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OWB Tire Recommendations


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5 replies to this topic

#1 rweddy

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Posted 13 October 2004 - 04:07 PM

I am looking for tire recommendations for my 96 OBW.

I live in Colorado and commute 48 miles one way in snow, rain, etc.
I want a tire that is very good in snow; ice is generally not an issue here in Colorado.
I have never run dedicated snow tires before, is there that much difference?
Worth the cost of 2nd set of wheel and tires?
I would like to get away with an aggressive All-Season if I can.

#2 MorganM

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Posted 13 October 2004 - 05:24 PM

How about a set of these? :brow: I'd consider them an 'aggressive allseason' !

http://groups.msn.co...oto&PhotoID=879

#3 99obw

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Posted 14 October 2004 - 06:08 AM

I am looking for tire recommendations for my 96 OBW.

I live in Colorado and commute 48 miles one way in snow, rain, etc.
I want a tire that is very good in snow; ice is generally not an issue here in Colorado.
I have never run dedicated snow tires before, is there that much difference?
Worth the cost of 2nd set of wheel and tires?
I would like to get away with an aggressive All-Season if I can.

I don't have a specific recommendation, but I will throw in my $0.02.

I drive 52 miles each way to work, in what can only be described as one of the worst winter environments in the continental US. We have severe ice and frequent heavy lake effect snow. Coming home to find 12"-18" of snow on the dirt road that I live on is not unusual. With that said I consider an all-season tire completely innapropriate for driving in snow. Sure, lots of people use them, but lots of people also drive 20 MPH and lots of people end up in the ditch. I should qualify my dislike for all-seasons with an admission that the newer ones are supposedly much better, and I haven't used all-seasons in years.

This year I am going to be running blizzaks on the outback, and either studded snows or greendiamonds on the jeep. Blizzaks are good for this part of the country with the ice we get, but they are easily overwhelmed in heavy snow, so I don't recommend them for you. I would probably recommend a dedicated snow tire with a relatively durable compound, blizzaks are really soft. I have yet to see anything that rivals a good luggy snow tire populated with studs. Blizzaks don't have nearly the ice nor snow performance of a studded snow in my experience. The greendiamonds are supposed to have good snow performance due to tread design, with good ice performance due to embedded pieces of silicon carbide, with lower noise and road damage than a studded tire. If I can find them in a 225/75/15 they are my first choice.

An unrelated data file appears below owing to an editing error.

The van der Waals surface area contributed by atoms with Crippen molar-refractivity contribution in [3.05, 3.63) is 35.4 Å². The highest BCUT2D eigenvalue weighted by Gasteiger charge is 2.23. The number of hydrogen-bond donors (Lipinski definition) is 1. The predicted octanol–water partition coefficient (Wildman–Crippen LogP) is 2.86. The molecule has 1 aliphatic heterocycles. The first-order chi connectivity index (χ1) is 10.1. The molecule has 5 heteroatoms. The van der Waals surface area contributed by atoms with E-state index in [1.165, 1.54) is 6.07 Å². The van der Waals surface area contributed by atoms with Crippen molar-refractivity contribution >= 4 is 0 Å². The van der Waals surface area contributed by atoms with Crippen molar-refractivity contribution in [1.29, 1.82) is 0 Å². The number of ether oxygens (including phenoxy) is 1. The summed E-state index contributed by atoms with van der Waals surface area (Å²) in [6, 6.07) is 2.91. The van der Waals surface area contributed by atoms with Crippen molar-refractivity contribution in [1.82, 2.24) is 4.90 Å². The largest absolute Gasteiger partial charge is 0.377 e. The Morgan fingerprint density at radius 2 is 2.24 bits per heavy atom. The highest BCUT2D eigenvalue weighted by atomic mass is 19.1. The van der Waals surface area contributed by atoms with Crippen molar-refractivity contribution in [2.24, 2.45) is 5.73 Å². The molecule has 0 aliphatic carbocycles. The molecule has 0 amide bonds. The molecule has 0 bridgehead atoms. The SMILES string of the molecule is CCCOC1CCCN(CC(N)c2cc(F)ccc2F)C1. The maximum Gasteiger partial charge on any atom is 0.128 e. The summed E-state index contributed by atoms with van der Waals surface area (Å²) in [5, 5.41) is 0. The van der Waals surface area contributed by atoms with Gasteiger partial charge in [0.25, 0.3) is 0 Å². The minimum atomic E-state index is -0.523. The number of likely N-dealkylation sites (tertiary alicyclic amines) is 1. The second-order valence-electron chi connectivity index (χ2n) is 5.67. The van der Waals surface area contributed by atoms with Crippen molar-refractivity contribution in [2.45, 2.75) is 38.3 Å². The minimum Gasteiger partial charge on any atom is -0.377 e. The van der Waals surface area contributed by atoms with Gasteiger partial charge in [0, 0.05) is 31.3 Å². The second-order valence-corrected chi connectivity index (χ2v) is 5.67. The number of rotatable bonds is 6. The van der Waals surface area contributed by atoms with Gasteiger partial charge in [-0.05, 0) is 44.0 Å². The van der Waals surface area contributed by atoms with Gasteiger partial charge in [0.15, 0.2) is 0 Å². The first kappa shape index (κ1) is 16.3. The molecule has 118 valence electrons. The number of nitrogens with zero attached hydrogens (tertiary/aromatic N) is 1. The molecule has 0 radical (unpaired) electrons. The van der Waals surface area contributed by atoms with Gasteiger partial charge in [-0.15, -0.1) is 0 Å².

#4 rweddy

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Posted 14 October 2004 - 09:10 AM

I don't have a specific recommendation, but I will throw in my $0.02.

I drive 52 miles each way to work, in what can only be described as one of the worst winter environments in the continental US. We have severe ice and frequent heavy lake effect snow. Coming home to find 12"-18" of snow on the dirt road that I live on is not unusual. With that said I consider an all-season tire completely innapropriate for driving in snow. Sure, lots of people use them, but lots of people also drive 20 MPH and lots of people end up in the ditch. I should qualify my dislike for all-seasons with an admission that the newer ones are supposedly much better, and I haven't used all-seasons in years.

This year I am going to be running blizzaks on the outback, and either studded snows or greendiamonds on the jeep. Blizzaks are good for this part of the country with the ice we get, but they are easily overwhelmed in heavy snow, so I don't recommend them for you. I would probably recommend a dedicated snow tire with a relatively durable compound, blizzaks are really soft. I have yet to see anything that rivals a good luggy snow tire populated with studs. Blizzaks don't have nearly the ice nor snow performance of a studded snow in my experience. The greendiamonds are supposed to have good snow performance due to tread design, with good ice performance due to embedded pieces of silicon carbide, with lower noise and road damage than a studded tire. If I can find them in a 225/75/15 they are my first choice.

Thanks for the input.
Do you have a seperate set of wheels for the winter tires?
Why 225/75/15?
Is this a taller tire than the Stock is 205/70/15?

#5 rweddy

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Posted 14 October 2004 - 09:11 AM

How about a set of these? :brow: I'd consider them an 'aggressive allseason' !

http://groups.msn.co...oto&PhotoID=879


I like them!! But I do not think they would be best for a 100 mile daily commute!

#6 99obw

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Posted 14 October 2004 - 09:24 AM

I should have been more clear. The 225/75/15's are for the jeep. I am a wimp when it comes to changing tire sizes, I like to stick to the factory size. For the subaru I have a set of steel wheels for the winter and the OEM alloys for the summer tires. I have a set of OEM steel wheels for the jeep that I will use for the winter tires and then in the spring I plan on buying a set of used OEM alloys and a set of new summer tires. Having two sets of wheels is easier on the wallet and the tires, not to mention that is makes mounting very convenient.




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